…as opposed to The Transactional Ten

Yesterday’s post on the ‘TG Ten’–the ten biblical principles that undergird Transformational Giving–becomes even more provocative when juxtaposed against the other TG Ten, namely the principles that undergird traditional (or what I call Transactional) fundraising.

Call me out if you think I’ve created a straw man here. Otherwise, please excuse me while I go shower.



Principle 1: Transactional fundraising utilizes solicitation tools, techniques, and strategies in an effort to maximize the donations made to an organization from a limited pool of resources.


Principle 2: Transactional fundraising is Darwinian in nature, favoring survival of the fittest organizations that excel in the competition for limited dollars. For religious organizations, God is called on either to bless and guide the nonprofit’s fundraising efforts or to spare the nonprofit from having to engage in fundraising.


Principle 3: Transactional fundraising utilizes various forms of giving to the donor (e.g., recognition, premiums, friendships, power) as helpful tools toward the goal of prompting the donor to give more to the organization.


Principle 4: Organizations acquire donors for the purpose of raising support for the organizations’ efforts to impact the cause.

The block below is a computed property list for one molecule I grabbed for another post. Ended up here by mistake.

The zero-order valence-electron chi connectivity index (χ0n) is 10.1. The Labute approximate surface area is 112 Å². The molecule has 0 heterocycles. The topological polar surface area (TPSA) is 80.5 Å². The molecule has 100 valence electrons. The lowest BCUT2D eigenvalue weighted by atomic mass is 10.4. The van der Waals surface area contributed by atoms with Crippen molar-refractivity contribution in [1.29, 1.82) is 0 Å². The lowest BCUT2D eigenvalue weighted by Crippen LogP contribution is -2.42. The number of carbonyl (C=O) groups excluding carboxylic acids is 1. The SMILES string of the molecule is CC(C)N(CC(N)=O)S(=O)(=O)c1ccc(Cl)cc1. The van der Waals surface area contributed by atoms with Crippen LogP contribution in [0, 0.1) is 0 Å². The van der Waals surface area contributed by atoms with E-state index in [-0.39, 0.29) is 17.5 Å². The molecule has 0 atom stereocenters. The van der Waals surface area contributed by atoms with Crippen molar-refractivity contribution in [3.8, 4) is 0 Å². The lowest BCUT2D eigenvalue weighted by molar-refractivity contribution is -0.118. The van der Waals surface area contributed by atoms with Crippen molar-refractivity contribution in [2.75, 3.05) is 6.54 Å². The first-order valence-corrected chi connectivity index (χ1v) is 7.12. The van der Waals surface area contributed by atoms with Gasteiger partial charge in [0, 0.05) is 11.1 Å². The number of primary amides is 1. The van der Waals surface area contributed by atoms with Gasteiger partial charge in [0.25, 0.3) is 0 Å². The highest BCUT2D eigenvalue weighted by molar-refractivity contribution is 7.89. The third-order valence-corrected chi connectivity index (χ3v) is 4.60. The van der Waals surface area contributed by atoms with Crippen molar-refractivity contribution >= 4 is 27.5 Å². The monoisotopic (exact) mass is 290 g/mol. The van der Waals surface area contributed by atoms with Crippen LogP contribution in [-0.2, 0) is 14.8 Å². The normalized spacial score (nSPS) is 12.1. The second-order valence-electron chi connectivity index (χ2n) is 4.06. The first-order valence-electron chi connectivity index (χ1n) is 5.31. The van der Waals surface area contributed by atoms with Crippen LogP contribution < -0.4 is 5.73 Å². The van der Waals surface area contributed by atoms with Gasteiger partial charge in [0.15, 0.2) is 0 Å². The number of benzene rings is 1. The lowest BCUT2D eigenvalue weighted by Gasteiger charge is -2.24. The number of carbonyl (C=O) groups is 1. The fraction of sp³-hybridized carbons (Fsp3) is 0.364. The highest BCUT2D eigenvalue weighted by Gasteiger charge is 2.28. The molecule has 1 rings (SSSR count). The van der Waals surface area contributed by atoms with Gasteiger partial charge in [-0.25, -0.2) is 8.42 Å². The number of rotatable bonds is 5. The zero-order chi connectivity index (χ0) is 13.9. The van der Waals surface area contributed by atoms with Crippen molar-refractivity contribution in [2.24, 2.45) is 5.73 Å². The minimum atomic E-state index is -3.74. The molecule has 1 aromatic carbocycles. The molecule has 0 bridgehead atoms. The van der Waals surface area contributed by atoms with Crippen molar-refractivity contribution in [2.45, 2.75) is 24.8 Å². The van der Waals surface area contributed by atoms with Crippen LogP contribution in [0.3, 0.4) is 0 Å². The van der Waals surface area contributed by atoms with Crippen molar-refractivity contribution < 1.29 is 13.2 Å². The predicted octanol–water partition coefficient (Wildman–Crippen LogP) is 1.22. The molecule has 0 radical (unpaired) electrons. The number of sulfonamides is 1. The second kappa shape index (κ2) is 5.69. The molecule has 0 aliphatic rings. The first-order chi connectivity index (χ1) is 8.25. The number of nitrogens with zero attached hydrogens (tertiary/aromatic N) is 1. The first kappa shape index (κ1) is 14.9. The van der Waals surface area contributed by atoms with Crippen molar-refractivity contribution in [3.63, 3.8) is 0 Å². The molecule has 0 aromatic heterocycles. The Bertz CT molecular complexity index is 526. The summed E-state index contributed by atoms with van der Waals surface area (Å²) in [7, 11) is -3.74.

Principle 5: Transactional fundraising relationships between donors and organizations are organizational support relationships where friendship and likeability are cultivated as helpful catalysts to increased giving.


Principle 6: The organization understands itself to be the primary means of advancing the cause, with donor referrals of qualified personal contacts highly valued.


Principle 7: The relationship between organization and donor is fundamental. Relationships between donors can provide important benefits to the organization, including referrals, credibility enhancement, and presentation opportunities.


Principle 8: The culmination of each donor cultivation cycle involves the donor giving a gift in response to organizational solicitation, followed by the organization expressing appropriate thanks and supplying compelling reporting of how the organization utilized the donor’s gift.


Principle 9: Giving is understood to be latent in donors, activated and maximized through an effective combination of solicitation tools, techniques, and strategies.


Principle 10: Donors are categorized and attended to by organizations according to the actual and/or potential recency, frequency, and monetary value of the donors’ giving.

About Pastor Foley

The Reverend Dr. Eric Foley is CEO and Co-Founder, with his wife Dr. Hyun Sook Foley, of Voice of the Martyrs Korea, supporting the work of persecuted Christians in North Korea and around the world and spreading their discipleship practices worldwide. He is the former International Ambassador for the International Christian Association, the global fellowship of Voice of the Martyrs sister ministries. Pastor Foley is a much sought after speaker, analyst, and project consultant on the North Korean underground church, North Korean defectors, and underground church discipleship. He and Dr. Foley oversee a far-flung staff across Asia that is working to help North Koreans and Christians everywhere grow to fullness in Christ. He earned the Doctor of Management at Case Western Reserve University's Weatherhead School of Management in Cleveland, Ohio.
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